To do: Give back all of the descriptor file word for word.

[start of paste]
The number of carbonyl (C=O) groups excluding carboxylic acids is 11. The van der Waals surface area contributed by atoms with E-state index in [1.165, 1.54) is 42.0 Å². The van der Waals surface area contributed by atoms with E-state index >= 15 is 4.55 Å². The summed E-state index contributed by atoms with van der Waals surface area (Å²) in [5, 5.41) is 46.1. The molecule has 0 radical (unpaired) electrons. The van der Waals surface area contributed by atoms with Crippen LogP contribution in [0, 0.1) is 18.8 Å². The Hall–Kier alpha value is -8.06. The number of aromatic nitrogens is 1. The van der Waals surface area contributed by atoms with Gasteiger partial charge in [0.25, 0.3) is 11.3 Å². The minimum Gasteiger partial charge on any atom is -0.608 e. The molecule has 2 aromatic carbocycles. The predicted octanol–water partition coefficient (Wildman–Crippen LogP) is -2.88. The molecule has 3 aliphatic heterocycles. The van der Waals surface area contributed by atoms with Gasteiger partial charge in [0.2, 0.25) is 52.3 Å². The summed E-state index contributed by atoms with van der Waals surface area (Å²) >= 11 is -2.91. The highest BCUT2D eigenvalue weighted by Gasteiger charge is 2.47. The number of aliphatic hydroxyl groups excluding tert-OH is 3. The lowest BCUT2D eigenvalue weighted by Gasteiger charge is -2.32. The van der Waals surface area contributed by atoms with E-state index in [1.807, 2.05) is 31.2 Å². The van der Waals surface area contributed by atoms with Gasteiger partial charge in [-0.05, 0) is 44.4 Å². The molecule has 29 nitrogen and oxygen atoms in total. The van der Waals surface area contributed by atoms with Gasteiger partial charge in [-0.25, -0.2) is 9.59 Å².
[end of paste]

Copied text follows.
The number of carbonyl (C=O) groups excluding carboxylic acids is 11. The van der Waals surface area contributed by atoms with E-state index in [1.165, 1.54) is 42.0 Å². The van der Waals surface area contributed by atoms with E-state index >= 15 is 4.55 Å². The summed E-state index contributed by atoms with van der Waals surface area (Å²) in [5, 5.41) is 46.1. The molecule has 0 radical (unpaired) electrons. The van der Waals surface area contributed by atoms with Crippen LogP contribution in [0, 0.1) is 18.8 Å². The Hall–Kier alpha value is -8.06. The number of aromatic nitrogens is 1. The van der Waals surface area contributed by atoms with Gasteiger partial charge in [0.25, 0.3) is 11.3 Å². The minimum Gasteiger partial charge on any atom is -0.608 e. The molecule has 2 aromatic carbocycles. The predicted octanol–water partition coefficient (Wildman–Crippen LogP) is -2.88. The molecule has 3 aliphatic heterocycles. The van der Waals surface area contributed by atoms with Gasteiger partial charge in [0.2, 0.25) is 52.3 Å². The summed E-state index contributed by atoms with van der Waals surface area (Å²) >= 11 is -2.91. The highest BCUT2D eigenvalue weighted by Gasteiger charge is 2.47. The number of aliphatic hydroxyl groups excluding tert-OH is 3. The lowest BCUT2D eigenvalue weighted by Gasteiger charge is -2.32. The van der Waals surface area contributed by atoms with E-state index in [1.807, 2.05) is 31.2 Å². The van der Waals surface area contributed by atoms with Gasteiger partial charge in [-0.05, 0) is 44.4 Å². The molecule has 29 nitrogen and oxygen atoms in total. The van der Waals surface area contributed by atoms with Gasteiger partial charge in [-0.25, -0.2) is 9.59 Å².